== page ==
Caldor Fire Special Edition Giclee Print


In gratitude to the courageous, hardworking firefighters and their families, I have created a print to benefit the Wildland Firefighter Foundation. This is a Fine Art, Archival Giclee Print measuring 20 x 16″, from my original oil painting “Choir”. 100% of the profits go to the families of fallen Firefighters 🚒 🔥
$150 + Tax. Free local pickup from Christmas Valley, $10 shipping US, $20 Worldwide
How to buy: I accept Paypal or Venmo. Message me @shelleyzen with your request and I’ll send you an online invoice. Turnaround is within 24 hours.
“The Wildland Firefighter Foundation’s main focus is to help the families of firefighters killed in the line of duty and to assist injured firefighters and their families. We honor and acknowledge the past, present and future members of the wildland firefighting community and partner with private and interagency organizations to bring recognition to wildland firefighters.
We help maintain and grow the national monument established for our fallen. We operate a financial fund which provides critical assistance to the families of fallen and injured firefighters. We partner with private and interagency organizations to educate the public about wildland fires and promote excellence and safety in firefighting. We present program information and in some instances, onsite crisis support, to government and private fire agencies and other organizations.”

Reflections and Connections

Recently I heard someone refer to our current era as the Pyrocene. That is, the epoch of fire. As I watched our forest and possibly our home burn on a live feed last night, with a mixture of grief and awe, something shifted in me. For the past week or so, we in our community have been following the progress of the #Caldor fire obsessively. The fire started 30 miles down the mountain, and within 16 days raged up towards Lake Tahoe and finally dropped into our valley yesterday. Like a slow motion punch in the face, we all saw this coming and knew it was going to hurt.

What shifted for me last night was a recognition gathering in my mind that if I think of this moment in terms of deeper time, perhaps tree time, this moment is a tree ring, a layer in the soil strata. In human time, the smoke might be detectable in the lengths of our hair, nails, lungs. It’s no accident our lungs branch like trees, leaves, lightning. We share a huge percentage of our DNA with trees, breathe in concert with them. Words like symbiosis, mutuality, exchange, and of course, community come to mind.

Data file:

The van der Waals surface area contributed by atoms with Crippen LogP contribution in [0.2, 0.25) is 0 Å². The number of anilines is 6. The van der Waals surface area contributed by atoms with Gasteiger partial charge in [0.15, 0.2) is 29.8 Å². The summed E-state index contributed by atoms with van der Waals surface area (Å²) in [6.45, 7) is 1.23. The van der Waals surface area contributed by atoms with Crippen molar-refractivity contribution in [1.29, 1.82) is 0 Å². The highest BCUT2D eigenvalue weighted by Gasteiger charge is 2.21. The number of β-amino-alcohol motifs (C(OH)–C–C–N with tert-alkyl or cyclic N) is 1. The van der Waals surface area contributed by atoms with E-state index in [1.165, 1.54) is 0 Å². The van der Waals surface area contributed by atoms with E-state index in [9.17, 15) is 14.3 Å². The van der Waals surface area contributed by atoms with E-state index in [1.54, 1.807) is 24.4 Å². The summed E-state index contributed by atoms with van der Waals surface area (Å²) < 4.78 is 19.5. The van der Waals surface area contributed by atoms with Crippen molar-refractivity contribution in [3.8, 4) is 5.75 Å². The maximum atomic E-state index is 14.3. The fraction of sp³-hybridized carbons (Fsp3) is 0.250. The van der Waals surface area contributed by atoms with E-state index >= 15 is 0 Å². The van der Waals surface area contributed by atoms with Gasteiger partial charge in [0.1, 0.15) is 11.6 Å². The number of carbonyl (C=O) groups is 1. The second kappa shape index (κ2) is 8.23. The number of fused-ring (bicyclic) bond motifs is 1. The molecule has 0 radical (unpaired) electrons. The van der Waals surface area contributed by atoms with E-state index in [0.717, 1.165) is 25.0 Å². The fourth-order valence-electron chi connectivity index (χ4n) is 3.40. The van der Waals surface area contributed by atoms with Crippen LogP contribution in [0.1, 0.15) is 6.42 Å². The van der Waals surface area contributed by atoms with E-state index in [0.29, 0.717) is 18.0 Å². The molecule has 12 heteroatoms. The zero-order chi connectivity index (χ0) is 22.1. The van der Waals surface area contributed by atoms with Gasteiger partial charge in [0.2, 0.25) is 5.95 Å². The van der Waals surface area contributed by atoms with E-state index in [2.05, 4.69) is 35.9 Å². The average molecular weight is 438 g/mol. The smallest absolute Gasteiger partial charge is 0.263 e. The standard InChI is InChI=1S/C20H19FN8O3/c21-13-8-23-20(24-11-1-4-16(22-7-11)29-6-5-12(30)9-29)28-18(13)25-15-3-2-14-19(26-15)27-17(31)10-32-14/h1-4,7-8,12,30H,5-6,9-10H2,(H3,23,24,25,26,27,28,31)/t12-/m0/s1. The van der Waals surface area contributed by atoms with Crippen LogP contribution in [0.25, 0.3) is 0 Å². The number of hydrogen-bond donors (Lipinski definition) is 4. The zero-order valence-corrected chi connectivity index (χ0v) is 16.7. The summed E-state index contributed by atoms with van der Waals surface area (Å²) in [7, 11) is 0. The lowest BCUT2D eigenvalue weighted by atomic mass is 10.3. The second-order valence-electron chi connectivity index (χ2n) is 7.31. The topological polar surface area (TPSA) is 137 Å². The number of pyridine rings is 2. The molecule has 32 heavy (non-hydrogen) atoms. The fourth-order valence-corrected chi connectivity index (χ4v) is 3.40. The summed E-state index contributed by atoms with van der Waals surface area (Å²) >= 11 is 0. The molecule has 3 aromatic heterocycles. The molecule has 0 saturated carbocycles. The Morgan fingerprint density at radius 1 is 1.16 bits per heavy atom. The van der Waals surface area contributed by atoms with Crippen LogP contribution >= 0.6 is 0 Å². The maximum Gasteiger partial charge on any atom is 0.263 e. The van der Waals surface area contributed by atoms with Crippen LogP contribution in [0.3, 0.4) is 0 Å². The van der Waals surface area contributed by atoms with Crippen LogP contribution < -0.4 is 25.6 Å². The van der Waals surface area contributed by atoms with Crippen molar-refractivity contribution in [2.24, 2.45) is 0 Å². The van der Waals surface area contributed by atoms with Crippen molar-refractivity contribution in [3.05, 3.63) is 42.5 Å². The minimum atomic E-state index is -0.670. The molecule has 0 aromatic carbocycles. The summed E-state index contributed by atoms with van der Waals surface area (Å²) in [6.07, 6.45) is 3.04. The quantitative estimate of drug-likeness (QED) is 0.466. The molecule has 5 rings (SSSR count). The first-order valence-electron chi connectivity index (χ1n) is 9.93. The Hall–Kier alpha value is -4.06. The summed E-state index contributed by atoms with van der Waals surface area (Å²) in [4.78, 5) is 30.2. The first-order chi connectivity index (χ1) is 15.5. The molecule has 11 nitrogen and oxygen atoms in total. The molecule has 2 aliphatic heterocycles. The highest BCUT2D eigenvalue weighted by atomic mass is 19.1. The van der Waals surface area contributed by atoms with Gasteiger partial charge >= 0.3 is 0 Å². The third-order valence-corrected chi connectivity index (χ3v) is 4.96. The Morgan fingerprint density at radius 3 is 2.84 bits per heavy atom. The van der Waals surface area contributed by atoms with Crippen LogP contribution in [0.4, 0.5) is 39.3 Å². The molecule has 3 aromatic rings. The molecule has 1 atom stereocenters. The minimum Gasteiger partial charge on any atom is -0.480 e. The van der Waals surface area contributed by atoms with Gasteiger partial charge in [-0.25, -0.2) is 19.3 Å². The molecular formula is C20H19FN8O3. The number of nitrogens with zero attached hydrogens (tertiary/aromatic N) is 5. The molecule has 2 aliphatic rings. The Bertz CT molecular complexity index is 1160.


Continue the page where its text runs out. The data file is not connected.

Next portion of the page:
We are a community of humans here in South Lake Tahoe, who belong to a larger community of the forest. In some cultures, the word forest means world. Native Americans refer to fire as medicine. This moment is part of the natural cycle of forest, although human attempts to control nature have resulted in a deep imbalance. What we’re witnessing now is the pendulum swinging back and forth with more energy and momentum than we can process easily.

This painting had a working title of ‘Testament’, which referred to the dying trees outside our home next to the Upper Truckee River in Christmas Valley. I felt like I was bearing witness to them in their last years, that the painting and the action of recording them through an emotional lens was a testimony of some kind. They say trees take 200 years to grow, 200 years to live, and 200 years to die (give or take a few hundred depending on species and environment, I suppose). I saw their beauty every day as I walked along the river, clearing my head, forest bathing, sketching, aimless wandering. This is the artist’s life, as I experience it. Noticing, bearing witness.

I changed the title to ‘Choir’ when I was finished, after many hours of staring and processing. The trees seemed to me to be calling and responding to each other, the way singers and musicians do. It put me in mind of a bittersweet symphony, an ode to life.

Our neighbors whose cabin is to the immediate left of these trees bought this painting two weeks ago, and their deep relationship with the trees and forest spans generations. Kathy and Dan Vaughn asked me to write a piece to accompany the painting, and I didn’t know how to begin. This morning I woke with these words in my waking dreams, and so I wrote them down before they disappear into news, maps and the beginning of a long journey of collective grief, healing, rebuilding and regrowth.

 

Shelley Zentner, August 31st 2021